Do you want to change your hair look but don’t want to spend a lot maintaining it?
You’ve come to the right place because I’m here to tell you about how to get a low-maintenance balayage.
Yes ma’am, if you thought all balayage had to have a high maintenance cost, you’re very wrong.
You’ll be good just going to the salon every four months to touch it up.
With the ideas that I share with you here, you won’t just save a fortune on hair maintenance, but you’ll also save a lot of time.
- First, I’ll tell you the KEY for a low-maintenance balayage
- And then, I’ll tell you which color is best for you according to your hair color
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Which balayage is the cheapest to maintain?
The cheapest balayage to maintain is the one that uses your natural hair color as a base.
- Do you have dark brown or black hair?
That should be your balayage’s base.
- Do you have medium blonde hair?
That should be your balayage’s base.
You’re probably asking yourself, what is my balayage’s base?When we talk about the base of your balayage, we mean the roots, because according to the balayage technique, the first 2-3 inches of your hair should be left as is to create the faded transition effect.
If, on the other hand, the color of the base of balayage is very different from your natural hair color, you’ll have a balayage that needs a lot of maintenance. As your hair grows out, you’ll need to touch up your balayage.
Let’s look at a few examples.
Balayage on brown hair
If you have brown hair, I would recommend a honey-colored balayage without touching your roots. That way, the faded transition will go from your natural brown to a lighter color: honey.
That is when your hair is naturally brown.
If you get a honey-colored balayage, you will be more than okay with touching up the ends every four months.
Balayage on blonde hair
Now, if your natural hair color is blonde, you’ll have to do an extra light blonde balayage.
Once again, so your balayage doesn’t need a lot of maintenance, the balayage base color should be your natural blonde (8), and then the transition will be to an extra light blonde (10).
Balayage on dark brown or black hair
Now let’s say you have dark brown or black hair and you want to get a light, ashy blonde balayage.
Can you do it?
Of course you can! But you’ll spend a fortune. First, because, to achieve ashy blonde on such dark hair, you’ll need at least 3 visits to the salon.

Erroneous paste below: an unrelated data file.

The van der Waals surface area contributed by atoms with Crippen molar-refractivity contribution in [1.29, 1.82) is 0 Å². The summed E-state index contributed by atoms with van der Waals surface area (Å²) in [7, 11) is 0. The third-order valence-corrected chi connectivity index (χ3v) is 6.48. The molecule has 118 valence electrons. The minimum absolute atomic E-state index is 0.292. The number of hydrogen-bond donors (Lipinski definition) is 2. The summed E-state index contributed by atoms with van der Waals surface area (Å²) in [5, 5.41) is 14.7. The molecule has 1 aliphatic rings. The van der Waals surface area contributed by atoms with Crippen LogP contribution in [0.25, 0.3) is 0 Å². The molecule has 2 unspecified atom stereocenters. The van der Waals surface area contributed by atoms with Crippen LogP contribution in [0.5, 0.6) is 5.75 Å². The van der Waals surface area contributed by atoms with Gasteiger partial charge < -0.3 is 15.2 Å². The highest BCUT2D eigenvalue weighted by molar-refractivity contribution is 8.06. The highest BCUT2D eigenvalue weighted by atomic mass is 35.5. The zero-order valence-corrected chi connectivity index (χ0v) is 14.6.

And then, when you need to touch up the ashy color, you’ll have to bleach your hair again.
So, if you have dark hair and you want a balayage that doesn’t require a lot of maintenance, I recommend that you choose a medium shade, like brown or light brown.
As you can see, the key to getting a low-maintenance balayage is to use your natural hair color as the base.
If, on the other hand, your balayage’s base isn’t your hair color, you will definitely spend a fortune maintaining it.
Is it worth getting a balayage on greying hair, or is the maintenance costly?
If you have grey hairs and you want to hide them with a low-maintenance look, I wouldn’t recommend getting a balayage.
Because as soon as your greying roots grow in, you’ll need to go back to the salon to touch up your balayage’s base.
If you have grey hairs and you don’t want to go back to the salon every month, I recommend getting highlights.
If you have dark hair and you get thin, blonde highlights, you’ll be able to hide your gray hairs well.
The key to getting a low-maintenance balayage is not changing your natural hair color and if it is already dyed, not changing it more than 2 shades.
In other words, the more radical the change you’re trying to get with the balayage, the more expensive maintenance will be.
So, one more time:
- If you have black or dark brown hair (1, 2), your balayage should be a brown shade (4 or 5).
- If your hair is brown (4 or 5), your balayage should be a honey color (7).
- If your hair is blonde (8), your balayage should be extra light (10, 11).
Now that you know how to get a low-maintenance balayage, what are you waiting for?